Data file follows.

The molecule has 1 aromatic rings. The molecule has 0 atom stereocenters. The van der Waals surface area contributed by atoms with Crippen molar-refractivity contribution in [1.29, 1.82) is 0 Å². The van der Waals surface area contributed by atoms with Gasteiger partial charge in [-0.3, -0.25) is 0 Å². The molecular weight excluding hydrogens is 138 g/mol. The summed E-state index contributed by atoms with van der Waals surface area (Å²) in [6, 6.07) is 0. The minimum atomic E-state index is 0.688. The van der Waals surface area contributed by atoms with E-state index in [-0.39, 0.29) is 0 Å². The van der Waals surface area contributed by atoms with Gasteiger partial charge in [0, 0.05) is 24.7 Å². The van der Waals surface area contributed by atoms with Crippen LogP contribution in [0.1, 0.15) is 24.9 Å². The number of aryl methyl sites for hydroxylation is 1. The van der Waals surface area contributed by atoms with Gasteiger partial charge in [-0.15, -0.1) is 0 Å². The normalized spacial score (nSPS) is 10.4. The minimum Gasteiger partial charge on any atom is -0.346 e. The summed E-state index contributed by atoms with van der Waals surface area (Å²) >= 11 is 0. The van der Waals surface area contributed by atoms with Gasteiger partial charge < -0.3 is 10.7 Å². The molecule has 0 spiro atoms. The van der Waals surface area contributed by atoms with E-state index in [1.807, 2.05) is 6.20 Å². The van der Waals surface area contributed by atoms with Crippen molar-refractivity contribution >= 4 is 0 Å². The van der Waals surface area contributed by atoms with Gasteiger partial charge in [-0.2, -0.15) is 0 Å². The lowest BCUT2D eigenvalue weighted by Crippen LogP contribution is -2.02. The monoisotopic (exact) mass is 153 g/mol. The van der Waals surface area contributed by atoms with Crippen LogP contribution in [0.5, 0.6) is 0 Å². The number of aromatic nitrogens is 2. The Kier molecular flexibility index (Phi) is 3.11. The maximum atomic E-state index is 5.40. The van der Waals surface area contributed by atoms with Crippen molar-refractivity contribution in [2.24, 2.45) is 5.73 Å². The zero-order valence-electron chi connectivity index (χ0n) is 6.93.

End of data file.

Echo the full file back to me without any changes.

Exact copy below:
The molecule has 1 aromatic rings. The molecule has 0 atom stereocenters. The van der Waals surface area contributed by atoms with Crippen molar-refractivity contribution in [1.29, 1.82) is 0 Å². The van der Waals surface area contributed by atoms with Gasteiger partial charge in [-0.3, -0.25) is 0 Å². The molecular weight excluding hydrogens is 138 g/mol. The summed E-state index contributed by atoms with van der Waals surface area (Å²) in [6, 6.07) is 0. The minimum atomic E-state index is 0.688. The van der Waals surface area contributed by atoms with E-state index in [-0.39, 0.29) is 0 Å². The van der Waals surface area contributed by atoms with Gasteiger partial charge in [0, 0.05) is 24.7 Å². The van der Waals surface area contributed by atoms with Crippen LogP contribution in [0.1, 0.15) is 24.9 Å². The number of aryl methyl sites for hydroxylation is 1. The van der Waals surface area contributed by atoms with Gasteiger partial charge in [-0.15, -0.1) is 0 Å². The normalized spacial score (nSPS) is 10.4. The minimum Gasteiger partial charge on any atom is -0.346 e. The summed E-state index contributed by atoms with van der Waals surface area (Å²) >= 11 is 0. The van der Waals surface area contributed by atoms with Gasteiger partial charge < -0.3 is 10.7 Å². The molecule has 0 spiro atoms. The van der Waals surface area contributed by atoms with E-state index in [1.807, 2.05) is 6.20 Å². The van der Waals surface area contributed by atoms with Crippen molar-refractivity contribution >= 4 is 0 Å². The van der Waals surface area contributed by atoms with Gasteiger partial charge in [-0.2, -0.15) is 0 Å². The lowest BCUT2D eigenvalue weighted by Crippen LogP contribution is -2.02. The monoisotopic (exact) mass is 153 g/mol. The van der Waals surface area contributed by atoms with Crippen LogP contribution in [0.5, 0.6) is 0 Å². The number of aromatic nitrogens is 2. The Kier molecular flexibility index (Phi) is 3.11. The maximum atomic E-state index is 5.40. The van der Waals surface area contributed by atoms with Crippen molar-refractivity contribution in [2.24, 2.45) is 5.73 Å². The zero-order valence-electron chi connectivity index (χ0n) is 6.93.